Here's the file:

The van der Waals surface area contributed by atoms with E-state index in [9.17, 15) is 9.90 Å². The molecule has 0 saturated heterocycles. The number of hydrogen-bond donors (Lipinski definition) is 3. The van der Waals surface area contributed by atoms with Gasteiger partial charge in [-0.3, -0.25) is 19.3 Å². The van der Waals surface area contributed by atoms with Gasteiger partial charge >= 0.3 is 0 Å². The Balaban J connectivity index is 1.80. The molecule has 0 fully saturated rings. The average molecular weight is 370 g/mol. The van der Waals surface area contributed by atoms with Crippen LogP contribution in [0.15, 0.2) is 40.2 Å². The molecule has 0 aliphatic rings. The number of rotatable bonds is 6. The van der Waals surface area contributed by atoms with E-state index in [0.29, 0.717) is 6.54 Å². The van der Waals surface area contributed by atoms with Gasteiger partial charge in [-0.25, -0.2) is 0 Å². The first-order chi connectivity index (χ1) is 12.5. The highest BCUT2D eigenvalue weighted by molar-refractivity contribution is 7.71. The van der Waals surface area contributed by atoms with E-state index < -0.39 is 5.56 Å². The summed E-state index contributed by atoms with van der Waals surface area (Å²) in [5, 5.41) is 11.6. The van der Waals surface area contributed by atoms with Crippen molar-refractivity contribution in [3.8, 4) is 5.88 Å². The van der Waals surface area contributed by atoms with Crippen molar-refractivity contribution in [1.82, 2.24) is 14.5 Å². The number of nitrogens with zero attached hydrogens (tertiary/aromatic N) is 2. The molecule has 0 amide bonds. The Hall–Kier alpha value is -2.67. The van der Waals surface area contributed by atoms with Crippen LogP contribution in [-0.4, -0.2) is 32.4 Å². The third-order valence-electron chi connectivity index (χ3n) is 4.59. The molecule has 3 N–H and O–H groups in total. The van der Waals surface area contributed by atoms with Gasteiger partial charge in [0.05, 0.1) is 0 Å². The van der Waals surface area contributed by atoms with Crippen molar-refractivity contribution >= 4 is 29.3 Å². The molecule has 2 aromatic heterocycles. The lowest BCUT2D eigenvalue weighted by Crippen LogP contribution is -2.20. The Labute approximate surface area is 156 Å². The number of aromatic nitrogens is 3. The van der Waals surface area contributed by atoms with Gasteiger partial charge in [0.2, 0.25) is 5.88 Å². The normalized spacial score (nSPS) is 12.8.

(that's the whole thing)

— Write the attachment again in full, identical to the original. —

The van der Waals surface area contributed by atoms with E-state index in [9.17, 15) is 9.90 Å². The molecule has 0 saturated heterocycles. The number of hydrogen-bond donors (Lipinski definition) is 3. The van der Waals surface area contributed by atoms with Gasteiger partial charge in [-0.3, -0.25) is 19.3 Å². The van der Waals surface area contributed by atoms with Gasteiger partial charge >= 0.3 is 0 Å². The Balaban J connectivity index is 1.80. The molecule has 0 fully saturated rings. The average molecular weight is 370 g/mol. The van der Waals surface area contributed by atoms with Crippen LogP contribution in [0.15, 0.2) is 40.2 Å². The molecule has 0 aliphatic rings. The number of rotatable bonds is 6. The van der Waals surface area contributed by atoms with E-state index in [0.29, 0.717) is 6.54 Å². The van der Waals surface area contributed by atoms with Gasteiger partial charge in [-0.25, -0.2) is 0 Å². The first-order chi connectivity index (χ1) is 12.5. The highest BCUT2D eigenvalue weighted by molar-refractivity contribution is 7.71. The van der Waals surface area contributed by atoms with E-state index < -0.39 is 5.56 Å². The summed E-state index contributed by atoms with van der Waals surface area (Å²) in [5, 5.41) is 11.6. The van der Waals surface area contributed by atoms with Crippen molar-refractivity contribution in [3.8, 4) is 5.88 Å². The van der Waals surface area contributed by atoms with Crippen molar-refractivity contribution in [1.82, 2.24) is 14.5 Å². The number of nitrogens with zero attached hydrogens (tertiary/aromatic N) is 2. The molecule has 0 amide bonds. The Hall–Kier alpha value is -2.67. The van der Waals surface area contributed by atoms with Crippen LogP contribution in [-0.4, -0.2) is 32.4 Å². The third-order valence-electron chi connectivity index (χ3n) is 4.59. The molecule has 3 N–H and O–H groups in total. The van der Waals surface area contributed by atoms with Gasteiger partial charge in [0.05, 0.1) is 0 Å². The van der Waals surface area contributed by atoms with Crippen molar-refractivity contribution >= 4 is 29.3 Å². The molecule has 2 aromatic heterocycles. The lowest BCUT2D eigenvalue weighted by Crippen LogP contribution is -2.20. The Labute approximate surface area is 156 Å². The number of aromatic nitrogens is 3. The van der Waals surface area contributed by atoms with Gasteiger partial charge in [0.2, 0.25) is 5.88 Å². The normalized spacial score (nSPS) is 12.8.